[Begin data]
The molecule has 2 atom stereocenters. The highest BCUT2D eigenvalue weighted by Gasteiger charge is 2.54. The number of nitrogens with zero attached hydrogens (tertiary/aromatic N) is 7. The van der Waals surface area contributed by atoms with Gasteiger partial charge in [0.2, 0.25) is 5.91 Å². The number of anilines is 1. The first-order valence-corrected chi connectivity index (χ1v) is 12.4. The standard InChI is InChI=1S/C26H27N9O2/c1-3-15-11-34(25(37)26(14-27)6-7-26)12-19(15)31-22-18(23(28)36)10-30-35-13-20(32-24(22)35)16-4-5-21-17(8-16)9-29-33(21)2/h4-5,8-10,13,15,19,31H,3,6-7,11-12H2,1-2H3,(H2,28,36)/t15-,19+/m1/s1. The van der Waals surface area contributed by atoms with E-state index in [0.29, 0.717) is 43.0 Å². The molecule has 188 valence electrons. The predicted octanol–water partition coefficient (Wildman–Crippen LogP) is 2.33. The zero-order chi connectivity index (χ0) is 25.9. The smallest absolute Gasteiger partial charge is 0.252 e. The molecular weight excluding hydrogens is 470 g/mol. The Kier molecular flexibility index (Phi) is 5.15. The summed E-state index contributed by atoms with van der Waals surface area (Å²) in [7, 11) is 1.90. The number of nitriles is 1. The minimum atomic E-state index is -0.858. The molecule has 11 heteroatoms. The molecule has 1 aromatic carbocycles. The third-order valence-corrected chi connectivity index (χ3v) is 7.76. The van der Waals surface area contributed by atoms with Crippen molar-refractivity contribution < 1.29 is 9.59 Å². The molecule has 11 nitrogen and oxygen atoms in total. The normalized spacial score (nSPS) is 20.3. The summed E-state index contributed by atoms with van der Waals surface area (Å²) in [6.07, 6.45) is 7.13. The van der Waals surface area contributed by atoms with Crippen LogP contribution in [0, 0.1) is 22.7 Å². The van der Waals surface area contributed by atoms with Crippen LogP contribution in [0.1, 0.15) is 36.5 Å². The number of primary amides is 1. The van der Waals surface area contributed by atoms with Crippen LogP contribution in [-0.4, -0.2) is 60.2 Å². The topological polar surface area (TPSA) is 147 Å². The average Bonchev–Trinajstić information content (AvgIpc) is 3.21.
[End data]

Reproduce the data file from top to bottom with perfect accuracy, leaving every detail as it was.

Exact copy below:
The molecule has 2 atom stereocenters. The highest BCUT2D eigenvalue weighted by Gasteiger charge is 2.54. The number of nitrogens with zero attached hydrogens (tertiary/aromatic N) is 7. The van der Waals surface area contributed by atoms with Gasteiger partial charge in [0.2, 0.25) is 5.91 Å². The number of anilines is 1. The first-order valence-corrected chi connectivity index (χ1v) is 12.4. The standard InChI is InChI=1S/C26H27N9O2/c1-3-15-11-34(25(37)26(14-27)6-7-26)12-19(15)31-22-18(23(28)36)10-30-35-13-20(32-24(22)35)16-4-5-21-17(8-16)9-29-33(21)2/h4-5,8-10,13,15,19,31H,3,6-7,11-12H2,1-2H3,(H2,28,36)/t15-,19+/m1/s1. The van der Waals surface area contributed by atoms with E-state index in [0.29, 0.717) is 43.0 Å². The molecule has 188 valence electrons. The predicted octanol–water partition coefficient (Wildman–Crippen LogP) is 2.33. The zero-order chi connectivity index (χ0) is 25.9. The smallest absolute Gasteiger partial charge is 0.252 e. The molecular weight excluding hydrogens is 470 g/mol. The Kier molecular flexibility index (Phi) is 5.15. The summed E-state index contributed by atoms with van der Waals surface area (Å²) in [7, 11) is 1.90. The number of nitriles is 1. The minimum atomic E-state index is -0.858. The molecule has 11 heteroatoms. The molecule has 1 aromatic carbocycles. The third-order valence-corrected chi connectivity index (χ3v) is 7.76. The van der Waals surface area contributed by atoms with Crippen molar-refractivity contribution < 1.29 is 9.59 Å². The molecule has 11 nitrogen and oxygen atoms in total. The normalized spacial score (nSPS) is 20.3. The summed E-state index contributed by atoms with van der Waals surface area (Å²) in [6.07, 6.45) is 7.13. The van der Waals surface area contributed by atoms with Crippen LogP contribution in [0, 0.1) is 22.7 Å². The van der Waals surface area contributed by atoms with Crippen LogP contribution in [0.1, 0.15) is 36.5 Å². The number of primary amides is 1. The van der Waals surface area contributed by atoms with Crippen LogP contribution in [-0.4, -0.2) is 60.2 Å². The topological polar surface area (TPSA) is 147 Å². The average Bonchev–Trinajstić information content (AvgIpc) is 3.21.